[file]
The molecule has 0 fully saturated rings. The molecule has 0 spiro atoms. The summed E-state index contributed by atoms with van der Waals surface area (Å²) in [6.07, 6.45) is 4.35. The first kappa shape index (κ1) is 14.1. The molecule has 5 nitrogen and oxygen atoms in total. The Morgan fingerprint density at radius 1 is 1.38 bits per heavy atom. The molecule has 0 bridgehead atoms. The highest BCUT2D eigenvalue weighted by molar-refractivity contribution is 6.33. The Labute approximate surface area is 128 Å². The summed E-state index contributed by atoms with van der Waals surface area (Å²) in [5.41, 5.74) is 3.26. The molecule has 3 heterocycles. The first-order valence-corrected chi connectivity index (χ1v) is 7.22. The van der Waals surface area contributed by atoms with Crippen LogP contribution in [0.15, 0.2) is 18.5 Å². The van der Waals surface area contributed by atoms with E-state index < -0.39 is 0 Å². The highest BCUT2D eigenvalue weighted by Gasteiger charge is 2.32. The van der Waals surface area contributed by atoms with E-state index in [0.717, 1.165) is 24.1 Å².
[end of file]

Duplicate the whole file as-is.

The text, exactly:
The molecule has 0 fully saturated rings. The molecule has 0 spiro atoms. The summed E-state index contributed by atoms with van der Waals surface area (Å²) in [6.07, 6.45) is 4.35. The first kappa shape index (κ1) is 14.1. The molecule has 5 nitrogen and oxygen atoms in total. The Morgan fingerprint density at radius 1 is 1.38 bits per heavy atom. The molecule has 0 bridgehead atoms. The highest BCUT2D eigenvalue weighted by molar-refractivity contribution is 6.33. The Labute approximate surface area is 128 Å². The summed E-state index contributed by atoms with van der Waals surface area (Å²) in [5.41, 5.74) is 3.26. The molecule has 3 heterocycles. The first-order valence-corrected chi connectivity index (χ1v) is 7.22. The van der Waals surface area contributed by atoms with Crippen LogP contribution in [0.15, 0.2) is 18.5 Å². The van der Waals surface area contributed by atoms with E-state index < -0.39 is 0 Å². The highest BCUT2D eigenvalue weighted by Gasteiger charge is 2.32. The van der Waals surface area contributed by atoms with E-state index in [0.717, 1.165) is 24.1 Å².